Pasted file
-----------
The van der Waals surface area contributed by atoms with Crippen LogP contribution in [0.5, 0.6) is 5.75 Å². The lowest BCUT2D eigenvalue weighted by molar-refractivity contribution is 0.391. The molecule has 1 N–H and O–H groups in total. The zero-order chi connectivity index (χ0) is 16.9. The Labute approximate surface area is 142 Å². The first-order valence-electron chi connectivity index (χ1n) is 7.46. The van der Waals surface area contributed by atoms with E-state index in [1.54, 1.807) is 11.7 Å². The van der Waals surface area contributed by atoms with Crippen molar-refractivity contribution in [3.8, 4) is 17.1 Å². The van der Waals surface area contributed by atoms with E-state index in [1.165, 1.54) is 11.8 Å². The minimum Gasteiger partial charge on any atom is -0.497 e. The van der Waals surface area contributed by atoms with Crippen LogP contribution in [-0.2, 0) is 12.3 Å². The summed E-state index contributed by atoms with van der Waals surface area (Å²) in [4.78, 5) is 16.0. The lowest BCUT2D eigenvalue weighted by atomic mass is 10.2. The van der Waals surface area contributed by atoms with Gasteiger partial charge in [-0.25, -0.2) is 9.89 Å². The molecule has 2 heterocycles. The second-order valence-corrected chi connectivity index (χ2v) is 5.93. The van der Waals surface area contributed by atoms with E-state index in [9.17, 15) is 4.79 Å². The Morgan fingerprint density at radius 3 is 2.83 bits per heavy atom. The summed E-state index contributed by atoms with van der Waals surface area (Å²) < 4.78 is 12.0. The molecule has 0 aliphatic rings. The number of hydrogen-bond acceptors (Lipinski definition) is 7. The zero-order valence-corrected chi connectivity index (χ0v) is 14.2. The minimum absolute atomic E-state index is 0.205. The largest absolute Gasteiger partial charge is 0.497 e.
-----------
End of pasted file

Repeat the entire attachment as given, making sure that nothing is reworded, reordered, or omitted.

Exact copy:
The van der Waals surface area contributed by atoms with Crippen LogP contribution in [0.5, 0.6) is 5.75 Å². The lowest BCUT2D eigenvalue weighted by molar-refractivity contribution is 0.391. The molecule has 1 N–H and O–H groups in total. The zero-order chi connectivity index (χ0) is 16.9. The Labute approximate surface area is 142 Å². The first-order valence-electron chi connectivity index (χ1n) is 7.46. The van der Waals surface area contributed by atoms with E-state index in [1.54, 1.807) is 11.7 Å². The van der Waals surface area contributed by atoms with Crippen molar-refractivity contribution in [3.8, 4) is 17.1 Å². The van der Waals surface area contributed by atoms with E-state index in [1.165, 1.54) is 11.8 Å². The minimum Gasteiger partial charge on any atom is -0.497 e. The van der Waals surface area contributed by atoms with Crippen LogP contribution in [-0.2, 0) is 12.3 Å². The summed E-state index contributed by atoms with van der Waals surface area (Å²) in [4.78, 5) is 16.0. The lowest BCUT2D eigenvalue weighted by atomic mass is 10.2. The van der Waals surface area contributed by atoms with Gasteiger partial charge in [-0.25, -0.2) is 9.89 Å². The molecule has 2 heterocycles. The second-order valence-corrected chi connectivity index (χ2v) is 5.93. The van der Waals surface area contributed by atoms with E-state index in [9.17, 15) is 4.79 Å². The Morgan fingerprint density at radius 3 is 2.83 bits per heavy atom. The summed E-state index contributed by atoms with van der Waals surface area (Å²) < 4.78 is 12.0. The molecule has 0 aliphatic rings. The number of hydrogen-bond acceptors (Lipinski definition) is 7. The zero-order valence-corrected chi connectivity index (χ0v) is 14.2. The minimum absolute atomic E-state index is 0.205. The largest absolute Gasteiger partial charge is 0.497 e.